Everything is Borrowed

On Friday I was at the fairgrounds with the Cup of Cool Water team getting ready for the Bike Swap. One of our clients had been earning community service by helping out at Cool Water Bikes, so he came along with us.  I have talked to this guy about a thousand times and over that span of time, I have really gotten to know him well. He is charismatic and passionate and he also truly values deep discussion and intimate connection with others.

On this occasion, we were chatting about this and that; we talked about bikes, what it might be like to work at the fairgrounds, his life situation, etc. I was feeling particularly exhausted and I remember praying that God would give me the ability to continue to listen. The things this young man was sharing with me were so valuable.

Within the next minute or two, the conversation took a turn and got much deeper, much more personal. He began sharing one of his core values. He said, “Everything is borrowed.” I acknowledged that he said this but continued down the stream of consciousness that we seemed to be in. He stopped me about a minute later and asked me what I thought about what he said. He had mentioned tons of things, so I wasn’t exactly sure what he was referring to. He brought up the concept that “everything is borrowed” again.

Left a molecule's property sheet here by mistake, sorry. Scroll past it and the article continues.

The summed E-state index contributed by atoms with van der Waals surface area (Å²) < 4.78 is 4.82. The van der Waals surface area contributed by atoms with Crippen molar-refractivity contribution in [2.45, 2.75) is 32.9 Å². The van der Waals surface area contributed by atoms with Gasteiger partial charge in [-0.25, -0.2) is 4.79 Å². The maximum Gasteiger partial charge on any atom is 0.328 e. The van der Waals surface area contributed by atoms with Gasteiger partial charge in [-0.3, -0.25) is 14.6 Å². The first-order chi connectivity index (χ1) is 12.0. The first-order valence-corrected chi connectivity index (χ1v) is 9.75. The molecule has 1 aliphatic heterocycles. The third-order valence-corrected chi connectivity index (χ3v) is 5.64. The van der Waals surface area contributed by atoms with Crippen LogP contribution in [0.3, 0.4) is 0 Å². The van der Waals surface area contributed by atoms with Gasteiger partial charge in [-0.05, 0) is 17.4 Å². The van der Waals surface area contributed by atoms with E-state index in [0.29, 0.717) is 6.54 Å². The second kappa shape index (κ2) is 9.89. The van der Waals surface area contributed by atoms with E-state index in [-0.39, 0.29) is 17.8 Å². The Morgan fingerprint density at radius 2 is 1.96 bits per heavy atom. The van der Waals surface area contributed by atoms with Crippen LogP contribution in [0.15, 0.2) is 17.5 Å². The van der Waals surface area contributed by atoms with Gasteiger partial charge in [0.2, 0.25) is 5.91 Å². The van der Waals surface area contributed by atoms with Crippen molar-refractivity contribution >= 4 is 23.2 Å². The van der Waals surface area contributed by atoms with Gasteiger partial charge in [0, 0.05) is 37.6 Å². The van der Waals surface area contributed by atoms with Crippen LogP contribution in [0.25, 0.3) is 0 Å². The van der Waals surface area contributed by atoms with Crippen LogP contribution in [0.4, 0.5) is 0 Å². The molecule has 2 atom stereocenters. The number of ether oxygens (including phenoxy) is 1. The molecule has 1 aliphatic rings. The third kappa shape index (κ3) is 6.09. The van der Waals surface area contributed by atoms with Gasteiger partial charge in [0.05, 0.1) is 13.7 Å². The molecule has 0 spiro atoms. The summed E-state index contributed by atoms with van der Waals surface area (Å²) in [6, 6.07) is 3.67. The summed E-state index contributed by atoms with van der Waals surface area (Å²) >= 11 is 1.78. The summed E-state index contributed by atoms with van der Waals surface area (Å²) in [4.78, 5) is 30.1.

We began talking about how there is no value in acquiring and accumulating things because when we die, we don’t take it with us. This young man constantly amazes me. I have known him for 3 and a half years and although he doesn’t consider himself a Christian, much of his personal philosophy reflects the practical parts of the gospel. I knew he wasn’t just blowing smoke. I have witnessed him giving his coat to a person who needed it in winter, just because he knew they needed it and giving his last cigarette to someone who was having a rough day.

He is part of a street family, and they take care of each other. Sometimes this happens to a fault and sometimes there are sad and dangerous things that come along with living this way. I think we as the church could really learn from this.  Someone who has almost nothing shows so much generosity.

In the early church, “All the believers were together and had everything in common. They sold property and possessions to give to anyone who had need. Every day they continued to meet together in the temple courts. They broke bread in their homes and ate together with glad and sincere hearts, praising God and enjoying the favor of all the people. And the Lord added to their number daily those who were being saved.” (Acts 2:44-47)

One very encouraging thing that happened at the end of our conversation was that he said, “thank you for listening to me. I really appreciate it. Will you please make sure to pray for me and talk to the rest of the staff and have them pray for me too?” This was a tremendous blessing for me.